#94. Adrian Amos, Green Bay Packers
Underrated safeties have been one of the themes of this list. Adrian Amos is a guy who has fit that bill for two different NFC North teams. Over the last four years, he has picked off exactly two passes every campaign. He's broken up eight or nine passes each season and has been very consistent with his coverage metrics.
Last season, Amos was officially charged with six touchdowns. But those numbers can be skewed by ending up as the closest defender without actually being responsible. He was only responsible for five combined over the previous three years, with a missed tackle rate of only 8.5% despite working primarily from depth.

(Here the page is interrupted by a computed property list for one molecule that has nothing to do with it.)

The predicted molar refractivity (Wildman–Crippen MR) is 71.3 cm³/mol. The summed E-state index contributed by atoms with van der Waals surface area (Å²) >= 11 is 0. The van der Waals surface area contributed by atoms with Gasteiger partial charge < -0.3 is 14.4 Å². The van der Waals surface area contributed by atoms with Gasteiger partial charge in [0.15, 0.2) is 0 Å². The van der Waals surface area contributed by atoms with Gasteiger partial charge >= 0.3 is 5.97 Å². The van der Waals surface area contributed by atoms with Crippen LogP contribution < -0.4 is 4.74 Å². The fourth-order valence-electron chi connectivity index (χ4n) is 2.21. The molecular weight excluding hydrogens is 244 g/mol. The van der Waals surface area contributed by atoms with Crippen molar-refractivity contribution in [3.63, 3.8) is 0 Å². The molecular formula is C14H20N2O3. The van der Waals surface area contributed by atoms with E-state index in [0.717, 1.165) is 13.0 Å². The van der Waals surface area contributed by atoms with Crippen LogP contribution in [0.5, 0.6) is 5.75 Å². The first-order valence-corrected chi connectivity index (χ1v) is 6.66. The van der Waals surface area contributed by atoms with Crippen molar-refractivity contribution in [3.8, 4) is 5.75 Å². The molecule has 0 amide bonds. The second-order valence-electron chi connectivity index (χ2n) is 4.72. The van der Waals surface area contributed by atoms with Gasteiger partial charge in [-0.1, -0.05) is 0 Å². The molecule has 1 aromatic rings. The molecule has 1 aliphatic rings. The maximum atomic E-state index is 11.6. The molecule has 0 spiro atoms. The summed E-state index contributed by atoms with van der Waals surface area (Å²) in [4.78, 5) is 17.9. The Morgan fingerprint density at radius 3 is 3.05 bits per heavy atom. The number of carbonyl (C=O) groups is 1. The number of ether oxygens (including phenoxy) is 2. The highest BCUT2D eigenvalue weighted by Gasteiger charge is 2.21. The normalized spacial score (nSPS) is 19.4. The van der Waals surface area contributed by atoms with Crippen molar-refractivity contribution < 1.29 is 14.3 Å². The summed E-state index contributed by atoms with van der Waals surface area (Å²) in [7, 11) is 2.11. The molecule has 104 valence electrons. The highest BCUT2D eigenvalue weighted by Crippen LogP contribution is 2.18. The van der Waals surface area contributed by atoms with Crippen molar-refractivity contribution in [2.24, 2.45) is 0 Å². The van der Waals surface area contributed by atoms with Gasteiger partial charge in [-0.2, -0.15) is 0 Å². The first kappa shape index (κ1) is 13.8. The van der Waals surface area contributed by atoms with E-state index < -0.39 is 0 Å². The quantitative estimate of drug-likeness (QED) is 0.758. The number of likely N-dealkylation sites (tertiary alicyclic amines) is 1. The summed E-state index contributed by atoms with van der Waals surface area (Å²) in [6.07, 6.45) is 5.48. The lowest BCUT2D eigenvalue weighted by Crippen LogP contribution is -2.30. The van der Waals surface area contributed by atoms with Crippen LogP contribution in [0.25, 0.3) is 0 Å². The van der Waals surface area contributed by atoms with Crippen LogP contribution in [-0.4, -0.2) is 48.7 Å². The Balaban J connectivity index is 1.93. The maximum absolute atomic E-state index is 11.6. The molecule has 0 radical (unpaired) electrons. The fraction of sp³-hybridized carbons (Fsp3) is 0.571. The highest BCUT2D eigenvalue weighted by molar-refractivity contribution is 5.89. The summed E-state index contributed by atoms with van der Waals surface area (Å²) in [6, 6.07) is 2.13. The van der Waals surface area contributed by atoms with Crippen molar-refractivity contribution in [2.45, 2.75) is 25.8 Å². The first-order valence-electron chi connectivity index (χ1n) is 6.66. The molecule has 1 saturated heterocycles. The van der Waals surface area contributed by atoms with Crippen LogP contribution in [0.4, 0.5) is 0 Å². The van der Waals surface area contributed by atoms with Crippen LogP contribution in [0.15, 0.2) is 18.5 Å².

#93. Dak Prescott, Dallas Cowboys
This may seem a little bit low for a quarterback who has just completed 68.8 percent of his passes for nearly 4500 yards, 37 touchdowns and ten interceptions. Prescott led his team to the division title with a 11-5 record when under center.
However, he did face a fairly soft schedule and in their three games against teams that made it to at least the Divisional Round, the Dallas Cowboys went 0-3. Dak Prescott was limited to nine points against the Kansas City Chiefs. He also struggled to put together drives until the fourth quarter against the San Francisco 49ers in their Wild Card loss.
Another year away from ankle surgery should be beneficial to his mobility. But last season, he only picked up seven first downs on 48 carries and fumbled an NFL-high 14 times. Putting him just outside the top-ten of quarterbacks is fair.